Making good business decisions is the key to operational scalability and financial longevity. From day-to-day choices to executive decisions, these actions have the ability to impact a company's financial standing.
Therefore, the business decision-making process should ultimately be rooted in accurate, unbiased data to yield the best possible results.
The 7 Decision-Making Steps
Depending on the business objective, there are numerous variations of the decision-making structure. However, the following 7 general steps are among the most commonly used and can be applied to a wide variety of operations.
1. Identify the Problem or Objective
In order to start off strong, businesses should clearly define an issue to solve and communicate this information to all involved stakeholders and staff members. Providing this clarity from the beginning will prevent any misunderstanding in the future.
During this step, businesses should ensure the chosen problem isn't too broad as this can be to difficult to tackle as a single objective. Instead, organizations can set smaller, short-term milestones to accomplish a larger goal.
Additionally, if the company is looking to accomplish certain targets, rather than addressing an issue, management should ensure the objectives are timely and measurable to provide a clear structure.
2. Gather the Necessary Data
Gathering relevant and accurate data is the key to any data-driven decision making. Businesses should gather information across various departments through an internal assessment in order to fully inform themselves of the present situation.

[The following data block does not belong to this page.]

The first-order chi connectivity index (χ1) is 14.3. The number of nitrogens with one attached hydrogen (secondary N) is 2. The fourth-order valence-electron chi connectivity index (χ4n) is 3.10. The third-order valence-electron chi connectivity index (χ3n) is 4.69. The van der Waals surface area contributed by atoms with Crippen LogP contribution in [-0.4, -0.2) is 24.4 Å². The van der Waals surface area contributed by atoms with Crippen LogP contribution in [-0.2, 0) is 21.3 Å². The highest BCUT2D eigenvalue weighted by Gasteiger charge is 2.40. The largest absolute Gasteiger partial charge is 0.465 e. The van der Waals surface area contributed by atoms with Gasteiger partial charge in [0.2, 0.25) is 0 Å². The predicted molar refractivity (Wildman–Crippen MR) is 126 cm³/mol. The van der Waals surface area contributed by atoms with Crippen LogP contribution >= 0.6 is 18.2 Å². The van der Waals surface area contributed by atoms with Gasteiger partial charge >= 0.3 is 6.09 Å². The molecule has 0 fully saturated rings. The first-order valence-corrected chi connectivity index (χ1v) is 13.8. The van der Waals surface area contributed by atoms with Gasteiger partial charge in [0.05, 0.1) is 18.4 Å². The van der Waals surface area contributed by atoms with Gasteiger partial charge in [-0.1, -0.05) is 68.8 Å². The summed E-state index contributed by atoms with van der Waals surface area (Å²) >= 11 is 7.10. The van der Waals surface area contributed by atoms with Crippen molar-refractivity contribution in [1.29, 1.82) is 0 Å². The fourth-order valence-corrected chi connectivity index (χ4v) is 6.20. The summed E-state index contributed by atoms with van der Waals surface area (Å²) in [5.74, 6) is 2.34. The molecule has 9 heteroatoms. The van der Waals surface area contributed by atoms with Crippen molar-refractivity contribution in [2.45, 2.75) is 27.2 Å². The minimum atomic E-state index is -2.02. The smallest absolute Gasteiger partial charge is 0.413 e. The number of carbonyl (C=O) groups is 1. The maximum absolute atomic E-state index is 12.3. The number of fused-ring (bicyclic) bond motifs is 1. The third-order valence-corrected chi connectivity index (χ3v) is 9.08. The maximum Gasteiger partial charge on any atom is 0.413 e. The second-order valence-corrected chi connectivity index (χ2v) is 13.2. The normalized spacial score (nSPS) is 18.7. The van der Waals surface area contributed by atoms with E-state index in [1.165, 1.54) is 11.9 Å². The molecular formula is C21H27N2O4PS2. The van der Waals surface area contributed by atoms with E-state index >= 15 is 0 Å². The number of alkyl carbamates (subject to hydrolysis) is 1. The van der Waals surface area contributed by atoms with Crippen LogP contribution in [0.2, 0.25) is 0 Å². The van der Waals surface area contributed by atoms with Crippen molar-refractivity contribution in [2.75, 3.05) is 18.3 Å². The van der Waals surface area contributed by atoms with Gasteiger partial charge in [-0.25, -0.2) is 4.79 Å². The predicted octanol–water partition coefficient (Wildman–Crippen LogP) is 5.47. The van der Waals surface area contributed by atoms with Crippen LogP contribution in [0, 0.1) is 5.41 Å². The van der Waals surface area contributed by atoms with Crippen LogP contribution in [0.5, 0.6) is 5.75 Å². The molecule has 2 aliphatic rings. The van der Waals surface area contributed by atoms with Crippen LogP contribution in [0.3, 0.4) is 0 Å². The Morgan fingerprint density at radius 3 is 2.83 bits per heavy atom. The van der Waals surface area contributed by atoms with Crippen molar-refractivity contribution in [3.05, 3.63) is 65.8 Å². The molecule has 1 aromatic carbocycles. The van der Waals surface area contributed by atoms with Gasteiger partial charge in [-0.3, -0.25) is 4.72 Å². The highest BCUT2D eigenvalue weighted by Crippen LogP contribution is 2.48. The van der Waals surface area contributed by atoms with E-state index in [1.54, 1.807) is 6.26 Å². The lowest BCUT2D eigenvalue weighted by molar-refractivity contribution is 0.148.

If necessary, organizations can also consider external information such as market research, industry studies, and evaluation from consultants. However, management should only utilize the statistics and facts relevant to the issue at hand. Utilizing too much data can deter from the main objective and overly complicate the decision-making process.
3. Identify Possible Solutions
Using the collated data, businesses can begin exploring possible solutions. Oftentimes, organizations will identify several options available to them during this process, giving them the freedom to choose one particular strategy or combine several ideas.
4. Consider the Evidence
Once the business has multiple viable solutions to choose from, management should carefully consider the evidence in support of and against each option. A good way to evaluate these solutions is by analyzing which of these alternatives have worked previously for the business or other related organizations.
5. Pick a Solution
After properly pinpointing the problem, gathering the relevant and necessary data, and contemplating over the different solutions, it's now time to make a final decision on which solution to proceed with. At this stage, businesses should back up their decision with hard data and evidence as well as a cost benefit analysis.
6. Put It Into Motion